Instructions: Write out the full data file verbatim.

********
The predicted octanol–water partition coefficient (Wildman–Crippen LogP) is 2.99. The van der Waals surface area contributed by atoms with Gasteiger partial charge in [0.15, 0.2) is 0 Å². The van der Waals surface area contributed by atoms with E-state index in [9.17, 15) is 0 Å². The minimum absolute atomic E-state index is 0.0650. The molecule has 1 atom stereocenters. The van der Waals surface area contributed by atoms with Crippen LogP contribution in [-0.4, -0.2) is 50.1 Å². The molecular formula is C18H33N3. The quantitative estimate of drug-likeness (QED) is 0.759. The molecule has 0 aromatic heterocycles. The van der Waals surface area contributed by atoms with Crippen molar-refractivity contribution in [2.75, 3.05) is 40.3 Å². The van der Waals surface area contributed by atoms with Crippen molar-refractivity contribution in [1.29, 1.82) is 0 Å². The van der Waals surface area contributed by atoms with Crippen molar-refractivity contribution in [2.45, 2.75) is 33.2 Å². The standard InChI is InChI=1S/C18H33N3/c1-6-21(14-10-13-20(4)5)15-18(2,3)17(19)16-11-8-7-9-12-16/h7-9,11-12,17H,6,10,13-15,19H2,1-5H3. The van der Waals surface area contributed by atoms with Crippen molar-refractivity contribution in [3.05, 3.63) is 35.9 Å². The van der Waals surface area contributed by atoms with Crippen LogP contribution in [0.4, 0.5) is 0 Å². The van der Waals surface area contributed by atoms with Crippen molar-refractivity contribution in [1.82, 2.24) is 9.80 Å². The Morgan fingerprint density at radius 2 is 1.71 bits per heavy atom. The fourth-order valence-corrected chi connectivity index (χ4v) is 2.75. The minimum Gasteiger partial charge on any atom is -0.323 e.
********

The predicted octanol–water partition coefficient (Wildman–Crippen LogP) is 2.99. The van der Waals surface area contributed by atoms with Gasteiger partial charge in [0.15, 0.2) is 0 Å². The van der Waals surface area contributed by atoms with E-state index in [9.17, 15) is 0 Å². The minimum absolute atomic E-state index is 0.0650. The molecule has 1 atom stereocenters. The van der Waals surface area contributed by atoms with Crippen LogP contribution in [-0.4, -0.2) is 50.1 Å². The molecular formula is C18H33N3. The quantitative estimate of drug-likeness (QED) is 0.759. The molecule has 0 aromatic heterocycles. The van der Waals surface area contributed by atoms with Crippen molar-refractivity contribution in [2.75, 3.05) is 40.3 Å². The van der Waals surface area contributed by atoms with Crippen molar-refractivity contribution in [1.29, 1.82) is 0 Å². The van der Waals surface area contributed by atoms with Crippen molar-refractivity contribution in [2.45, 2.75) is 33.2 Å². The standard InChI is InChI=1S/C18H33N3/c1-6-21(14-10-13-20(4)5)15-18(2,3)17(19)16-11-8-7-9-12-16/h7-9,11-12,17H,6,10,13-15,19H2,1-5H3. The van der Waals surface area contributed by atoms with Crippen molar-refractivity contribution in [3.05, 3.63) is 35.9 Å². The van der Waals surface area contributed by atoms with Crippen LogP contribution in [0.4, 0.5) is 0 Å². The van der Waals surface area contributed by atoms with Crippen molar-refractivity contribution in [1.82, 2.24) is 9.80 Å². The Morgan fingerprint density at radius 2 is 1.71 bits per heavy atom. The fourth-order valence-corrected chi connectivity index (χ4v) is 2.75. The minimum Gasteiger partial charge on any atom is -0.323 e.